In the last ezine we looked at some general rules for using humor at work. Here is a continuation of that article.
Click here to view part 1 or other archived ezine issues
Of course it’s OK to pick on your own ethnic or minority group, at least to a certain extent. One of my comedy students is hard of hearing (he calls it being deaf), and he makes some very funny and pointed remarks about deaf people. If a non-deaf comic made those same remarks she’d be toast! And just because someone picks on his or her group doesn’t make it OK for you to join in unless you’re part of that group. In his comedy act, Chris Rock uses certain words that only a member of his minority group can use and no one else. Look what recently happened to Dog the Bounty Hunter.
Now you might be thinking, “My friends are OK with my warped, off color sense of humor, so why shouldn’t I be able to make the same remarks at work?” Simple, because the people at work aren’t your friends. Some of them may be, but chances are not all of them are. There’s a difference between your workplace and your personal life. You may like to walk around the house in your underwear and pick your nose, but these charming practices wouldn’t be accepted in the workplace. Same with certain kinds of jokes that target people lower on the PPS, contain graphic sexual details or bodily functions references.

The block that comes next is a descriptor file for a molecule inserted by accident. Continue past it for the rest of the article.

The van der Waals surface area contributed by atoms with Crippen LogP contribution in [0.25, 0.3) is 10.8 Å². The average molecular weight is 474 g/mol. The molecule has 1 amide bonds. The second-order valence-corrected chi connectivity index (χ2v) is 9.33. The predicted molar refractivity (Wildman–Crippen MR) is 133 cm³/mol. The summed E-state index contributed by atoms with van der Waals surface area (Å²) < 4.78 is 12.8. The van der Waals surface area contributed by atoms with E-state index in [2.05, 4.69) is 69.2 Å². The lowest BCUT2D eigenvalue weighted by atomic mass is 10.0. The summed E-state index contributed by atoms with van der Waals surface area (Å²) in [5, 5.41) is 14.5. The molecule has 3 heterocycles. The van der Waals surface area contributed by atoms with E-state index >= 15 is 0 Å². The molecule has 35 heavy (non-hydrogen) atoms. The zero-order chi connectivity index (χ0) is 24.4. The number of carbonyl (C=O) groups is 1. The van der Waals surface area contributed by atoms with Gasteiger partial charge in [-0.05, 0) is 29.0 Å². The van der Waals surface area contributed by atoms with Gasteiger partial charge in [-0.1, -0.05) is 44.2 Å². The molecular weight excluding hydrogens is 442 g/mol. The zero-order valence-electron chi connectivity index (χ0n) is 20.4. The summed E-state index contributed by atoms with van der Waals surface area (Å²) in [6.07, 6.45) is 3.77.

The other confusing factor is that some workplaces break some or all of these rules. For example, I’ve had women tell me that in their workplaces lots of swearing and crude sexual innuendo goes on all the time and that they think it’s hilarious. Or in some workplaces different ethnic groups poke fun at each other.
These workplaces tend to comprise small groups working far away from head office. They are often front-line personnel like road crews, police, fire, ambulance, medical staff and other crisis responders. They are also usually characterized by the high degree of trust group members have for each other. Group members also demonstrate a high level of sensitivity, knowing just how far they can go and when to stop. This means no hurtful racial epithets or other phrases that are designed to purposefully wound.
But just because these workplaces exist doesn’t mean that their take no prisoners form of humor will work in your workplace. As a matter of fact, chances are good it probably won’t. If you want to keep your job, stay within the: Never pick on anyone lower down on the Percieved Power Structure than yourself.
Click here to view Part 1 or other archived ezine issues
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